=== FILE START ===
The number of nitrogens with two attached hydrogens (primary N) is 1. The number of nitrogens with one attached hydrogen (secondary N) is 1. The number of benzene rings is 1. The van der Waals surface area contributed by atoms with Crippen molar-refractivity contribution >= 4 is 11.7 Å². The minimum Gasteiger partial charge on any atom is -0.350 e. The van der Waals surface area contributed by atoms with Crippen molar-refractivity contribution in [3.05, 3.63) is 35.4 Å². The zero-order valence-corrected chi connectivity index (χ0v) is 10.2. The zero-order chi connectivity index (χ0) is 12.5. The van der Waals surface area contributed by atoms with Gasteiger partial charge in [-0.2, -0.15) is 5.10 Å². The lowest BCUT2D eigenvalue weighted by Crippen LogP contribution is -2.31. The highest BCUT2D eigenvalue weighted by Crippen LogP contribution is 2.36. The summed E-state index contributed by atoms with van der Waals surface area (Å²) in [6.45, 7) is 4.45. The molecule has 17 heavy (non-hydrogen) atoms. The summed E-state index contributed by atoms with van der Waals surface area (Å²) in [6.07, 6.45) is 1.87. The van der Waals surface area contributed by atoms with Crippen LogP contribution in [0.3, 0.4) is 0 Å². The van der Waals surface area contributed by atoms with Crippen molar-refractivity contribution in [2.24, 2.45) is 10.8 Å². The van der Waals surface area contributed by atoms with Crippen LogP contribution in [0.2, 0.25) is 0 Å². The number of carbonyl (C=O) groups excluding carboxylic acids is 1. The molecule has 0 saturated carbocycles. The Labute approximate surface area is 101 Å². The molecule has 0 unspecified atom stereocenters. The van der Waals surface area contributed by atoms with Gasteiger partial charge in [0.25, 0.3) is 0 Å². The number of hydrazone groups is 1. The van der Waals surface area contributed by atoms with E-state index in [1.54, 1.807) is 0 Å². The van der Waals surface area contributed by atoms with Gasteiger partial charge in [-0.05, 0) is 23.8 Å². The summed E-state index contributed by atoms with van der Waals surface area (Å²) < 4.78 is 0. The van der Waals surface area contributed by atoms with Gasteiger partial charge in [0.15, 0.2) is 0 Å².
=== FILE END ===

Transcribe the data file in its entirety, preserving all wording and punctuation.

The number of nitrogens with two attached hydrogens (primary N) is 1. The number of nitrogens with one attached hydrogen (secondary N) is 1. The number of benzene rings is 1. The van der Waals surface area contributed by atoms with Crippen molar-refractivity contribution >= 4 is 11.7 Å². The minimum Gasteiger partial charge on any atom is -0.350 e. The van der Waals surface area contributed by atoms with Crippen molar-refractivity contribution in [3.05, 3.63) is 35.4 Å². The zero-order valence-corrected chi connectivity index (χ0v) is 10.2. The zero-order chi connectivity index (χ0) is 12.5. The van der Waals surface area contributed by atoms with Gasteiger partial charge in [-0.2, -0.15) is 5.10 Å². The lowest BCUT2D eigenvalue weighted by Crippen LogP contribution is -2.31. The highest BCUT2D eigenvalue weighted by Crippen LogP contribution is 2.36. The summed E-state index contributed by atoms with van der Waals surface area (Å²) in [6.45, 7) is 4.45. The molecule has 17 heavy (non-hydrogen) atoms. The summed E-state index contributed by atoms with van der Waals surface area (Å²) in [6.07, 6.45) is 1.87. The van der Waals surface area contributed by atoms with Crippen LogP contribution in [0.3, 0.4) is 0 Å². The van der Waals surface area contributed by atoms with Crippen molar-refractivity contribution in [2.24, 2.45) is 10.8 Å². The van der Waals surface area contributed by atoms with Crippen LogP contribution in [0.2, 0.25) is 0 Å². The number of carbonyl (C=O) groups excluding carboxylic acids is 1. The molecule has 0 saturated carbocycles. The Labute approximate surface area is 101 Å². The molecule has 0 unspecified atom stereocenters. The van der Waals surface area contributed by atoms with Gasteiger partial charge in [0.25, 0.3) is 0 Å². The number of hydrazone groups is 1. The van der Waals surface area contributed by atoms with E-state index in [1.54, 1.807) is 0 Å². The van der Waals surface area contributed by atoms with Gasteiger partial charge in [-0.05, 0) is 23.8 Å². The summed E-state index contributed by atoms with van der Waals surface area (Å²) < 4.78 is 0. The van der Waals surface area contributed by atoms with Gasteiger partial charge in [0.15, 0.2) is 0 Å².